As I made my selection on what pattern I wanted to use, I kept in mind that I wanted a simple bodice where I can hack it to add some fun sleeves. I chose the Meg pattern because it was the simple bodice I was going for with an extended shoulders to give the illusion of a sleeve. It reminded me of this dropped shoulder top I saw on Pinterest with two-tiered ruffles on the sleeves so I decided to recreate the look.
To create the top, I first assembled the top as instructed and finished the neckline with bias tape. Then, I hemmed the top by creating a rolled hem. Now here’s what you’ll need for the sleeves and the instructions on how to create them:
- Measuring tape
- Pins or clips
- Sewing marking pen
- Scissors or rotary cutter
- 3/8″ elastic
- Measure the circumference of the sleeve opening.
- Find out the radius of the this measurement to be used to make the ruffles. I used www.omnicalculator.com to get easy calculations on what my radius should be.
- Fold fabric twice (once vertically and again horizontally).
- From the folded corner, measure out the length of the sleeve radius. Mark that length from the corner at multiple points until you are able to connect the dots to form a quarter of a circle.
- At the folded corner, measure out the length of the sleeve radius + the length of the ruffle. Mark that length from the corner at multiple points until you are able to connect the dots to form a quarter of a circle.
- Cut the radius line and the ruffle length line. When you open it up, it should be in the shape of a donut.
- Hem the edges of the ruffles. (Tip, stitch .25″ above the hem of the ruffle to make it easier to fold up the hem when making a rolled hem on the round edges of the ruffle)
- Cut out 2 rectangles that are the sleeve circumference x 4.5″ and Cut out 2 rectangles that are the sleeve circumference x 12″. You can certainly adjust these lengths.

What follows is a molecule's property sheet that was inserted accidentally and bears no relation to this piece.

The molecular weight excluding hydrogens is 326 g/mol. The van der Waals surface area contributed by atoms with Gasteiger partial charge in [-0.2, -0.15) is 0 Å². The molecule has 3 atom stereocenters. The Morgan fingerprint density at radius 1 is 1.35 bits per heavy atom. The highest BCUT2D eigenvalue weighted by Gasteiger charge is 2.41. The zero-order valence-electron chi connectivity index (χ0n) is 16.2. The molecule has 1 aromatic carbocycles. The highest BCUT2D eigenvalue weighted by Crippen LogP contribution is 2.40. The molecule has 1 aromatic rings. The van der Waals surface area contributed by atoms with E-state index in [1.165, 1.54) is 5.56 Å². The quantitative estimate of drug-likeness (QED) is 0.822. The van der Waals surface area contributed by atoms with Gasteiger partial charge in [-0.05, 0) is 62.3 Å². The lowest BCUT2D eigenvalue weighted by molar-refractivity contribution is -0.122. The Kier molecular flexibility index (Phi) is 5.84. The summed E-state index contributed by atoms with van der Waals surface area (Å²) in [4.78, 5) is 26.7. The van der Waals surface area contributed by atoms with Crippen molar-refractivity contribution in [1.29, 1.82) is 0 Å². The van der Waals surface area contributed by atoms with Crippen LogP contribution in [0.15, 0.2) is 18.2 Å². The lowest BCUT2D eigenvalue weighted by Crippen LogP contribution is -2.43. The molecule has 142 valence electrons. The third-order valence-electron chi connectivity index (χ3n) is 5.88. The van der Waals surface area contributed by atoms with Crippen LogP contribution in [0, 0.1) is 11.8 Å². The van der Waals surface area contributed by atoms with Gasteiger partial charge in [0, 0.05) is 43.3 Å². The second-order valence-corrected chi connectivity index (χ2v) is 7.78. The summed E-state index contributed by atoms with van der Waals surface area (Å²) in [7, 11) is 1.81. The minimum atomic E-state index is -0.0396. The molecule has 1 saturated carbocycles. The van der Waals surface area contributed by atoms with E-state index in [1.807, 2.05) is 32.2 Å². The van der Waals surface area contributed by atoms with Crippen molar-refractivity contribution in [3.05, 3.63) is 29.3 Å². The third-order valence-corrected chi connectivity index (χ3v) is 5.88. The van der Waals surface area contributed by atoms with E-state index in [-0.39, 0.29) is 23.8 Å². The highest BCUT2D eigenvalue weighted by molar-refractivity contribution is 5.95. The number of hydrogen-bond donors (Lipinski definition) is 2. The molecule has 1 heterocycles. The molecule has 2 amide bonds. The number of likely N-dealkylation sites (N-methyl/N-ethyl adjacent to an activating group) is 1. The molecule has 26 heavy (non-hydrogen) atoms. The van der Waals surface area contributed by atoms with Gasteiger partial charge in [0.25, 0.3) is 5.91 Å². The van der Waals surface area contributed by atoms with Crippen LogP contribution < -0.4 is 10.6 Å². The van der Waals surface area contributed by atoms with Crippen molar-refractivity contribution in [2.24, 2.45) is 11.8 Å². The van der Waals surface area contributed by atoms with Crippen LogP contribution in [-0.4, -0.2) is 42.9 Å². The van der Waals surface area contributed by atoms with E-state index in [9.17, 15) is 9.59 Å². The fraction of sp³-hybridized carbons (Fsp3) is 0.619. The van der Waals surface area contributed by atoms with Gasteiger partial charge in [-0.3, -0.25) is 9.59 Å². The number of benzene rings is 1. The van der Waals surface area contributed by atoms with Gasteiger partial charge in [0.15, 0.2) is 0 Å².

- With right sides together, stitch close the length of all four rectangles.
- Take one ruffle and pin rights sides together with the sleeve opening of the bodice. Then, with right sides of the shorter rectangle against the wrong sides of the ruffle, use those same pins to pin the sleeve, the ruffle and shorter rectangle together.
- Stitch together.
- Take another ruffle and pin it right sides together to the other end of the shorter rectangle. Then with right sides of the longer rectangle against the wrong sides of the ruffle, use those same pins to pin the shorter rectangle, the ruffle and the longer rectangle together.
- Stitch together.
- To finish off the sleeves, roll up the hem a quarter inch and then a half inch to create elastic casing. Stitch down and leave a small opening to pass the 3/8″ elastic through.
- Pass the elastic through the casing and stitch the ends together with a zigzag stitch. Then, stitch the opening close.
I love my new top and the flirty sleeve details. It will very easily help me create an effortless look weather dressy or casual. I also used a lightweight cotton fabric so that I can get away with this fuller sleeve in the warmer months.
As far as my experience with the pattern, I thought it was a good first impression. I loved that the bodice was only two pieces and quick to assemble. I thought the loose fit created a nice relaxed look that was flattering. I also like the neckline but I think if I recreate this top again, I would want to bring in the neckline all around and add a keyhole opening in the back.
If you happen to recreate this look, please tag me on Instagram at @createandpray. I would love to show you some love on your creation. Also, feel free to keep up with all my makes over there and reach out to me there if you have any questions. Thanks for reading and happy sewing!